variable in the determination of GDP (Gross Domestic Product) is the growth of
the labor force. What a nation produces
can be thought of, in simple terms, as the number of hours worked multiplied by
the output per hour (productivity). It
is a documented fact that the growth rate of the U.S. labor force is declining
and is expected, by the U.S. Bureau of Labor Statistics, to only increase by
.5% per year over the coming decade.
This is slower than it has grown in past decades and is due to a combination
of many demographic factors, including the relative aging of the population.
Trump and members of his cabinet have stated that once his agenda items are
signed into law, the country will be on its way to 3%-4% growth. As our viewers know, we have written many
times on the anemic sub 2% economic growth of the Obama years. President Trump intends to reverse the trend
of lower growth by 1), Repealing and replacing the ACA (Affordable Care Act),
which has thus far been rejected. 2)
Shrinking regulations, including Dodd Frank. 3) Lower taxes for individuals and
corporations, both large and small. 4) Repatriation of $2 tn. to $ 3tn of
corporate cash residing abroad. 5) Implementing a national infrastructure
rebuilding plan that will replace many roads, bridges, airports and other major
items in desperate need of repair.
President Trump left out of these 5 “agenda” items is the fact that the only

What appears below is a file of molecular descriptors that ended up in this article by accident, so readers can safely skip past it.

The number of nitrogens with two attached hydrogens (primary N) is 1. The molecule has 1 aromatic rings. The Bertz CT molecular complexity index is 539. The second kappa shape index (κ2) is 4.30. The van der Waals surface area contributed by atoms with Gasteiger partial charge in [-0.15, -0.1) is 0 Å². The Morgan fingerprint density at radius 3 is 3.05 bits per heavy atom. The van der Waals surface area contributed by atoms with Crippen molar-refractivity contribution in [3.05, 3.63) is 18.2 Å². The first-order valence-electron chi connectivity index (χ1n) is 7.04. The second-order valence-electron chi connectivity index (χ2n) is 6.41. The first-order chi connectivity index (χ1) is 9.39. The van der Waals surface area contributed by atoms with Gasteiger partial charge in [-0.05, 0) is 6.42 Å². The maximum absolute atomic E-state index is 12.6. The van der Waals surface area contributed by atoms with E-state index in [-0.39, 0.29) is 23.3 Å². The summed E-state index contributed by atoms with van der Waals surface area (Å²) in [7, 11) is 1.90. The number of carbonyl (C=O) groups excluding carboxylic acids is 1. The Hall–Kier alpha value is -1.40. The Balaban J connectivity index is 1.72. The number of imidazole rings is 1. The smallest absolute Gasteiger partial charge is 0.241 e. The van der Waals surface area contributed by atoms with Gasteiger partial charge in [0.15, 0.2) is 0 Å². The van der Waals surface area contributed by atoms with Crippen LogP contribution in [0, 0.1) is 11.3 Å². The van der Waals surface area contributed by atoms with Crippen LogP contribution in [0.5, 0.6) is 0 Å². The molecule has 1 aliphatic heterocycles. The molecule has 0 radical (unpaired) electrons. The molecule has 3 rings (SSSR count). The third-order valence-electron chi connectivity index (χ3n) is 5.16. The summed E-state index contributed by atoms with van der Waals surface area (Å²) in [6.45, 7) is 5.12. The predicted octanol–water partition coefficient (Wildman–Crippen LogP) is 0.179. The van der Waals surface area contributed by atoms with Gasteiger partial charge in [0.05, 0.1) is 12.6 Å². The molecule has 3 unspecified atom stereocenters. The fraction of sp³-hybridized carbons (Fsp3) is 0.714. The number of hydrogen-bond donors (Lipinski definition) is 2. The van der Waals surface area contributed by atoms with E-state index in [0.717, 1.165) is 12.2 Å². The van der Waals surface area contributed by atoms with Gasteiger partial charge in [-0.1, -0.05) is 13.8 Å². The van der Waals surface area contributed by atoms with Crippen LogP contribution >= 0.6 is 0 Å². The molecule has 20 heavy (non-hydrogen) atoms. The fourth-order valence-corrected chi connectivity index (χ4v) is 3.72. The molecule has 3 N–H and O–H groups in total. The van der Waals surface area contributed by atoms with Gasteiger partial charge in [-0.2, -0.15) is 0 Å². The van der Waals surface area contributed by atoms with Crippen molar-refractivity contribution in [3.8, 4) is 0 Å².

way to double the growth in GDP is to increase population enough that more
people enter the labor force. The
increase in the labor force should also coincide with an increase in
productivity. Anything that President Trump does that inhibits growth of the
part of the population that could become part of the labor force (such as
curbing legal immigration) will have a negative effect on the increase in
growth that he seeks to achieve.
understand that President Trump is expressing his position of doubling the
growth rate of GDP with U.S. population demographics as a major road
block. Due to the aging of the “baby boomers”,
10,000 potential labor force participants are retiring every day. According to the Bureau of the Census, about
5,800 people are added to the U.S. population daily. That is the net difference between births,
deaths, and immigration. This is hardly
the situation that took place in the mid 70’s, 80’s and 90’s when “baby
boomers” entered the workforce in great numbers and the economy grew rapidly as
a result. Thus, Presidents Reagan, GWH
Bush, and Clinton had relatively great economies in their presidential years,
from a growth standpoint.
Trump needs to understand that the population demographics are working against
him, as never before, with fewer and fewer people entering the workforce. Policies that he and his cabinet espouse need
to reflect the fact that our economy needs more, not less, workers. Those workers should be as highly skilled as
possible, so that the productivity side of the equation is also a tailwind.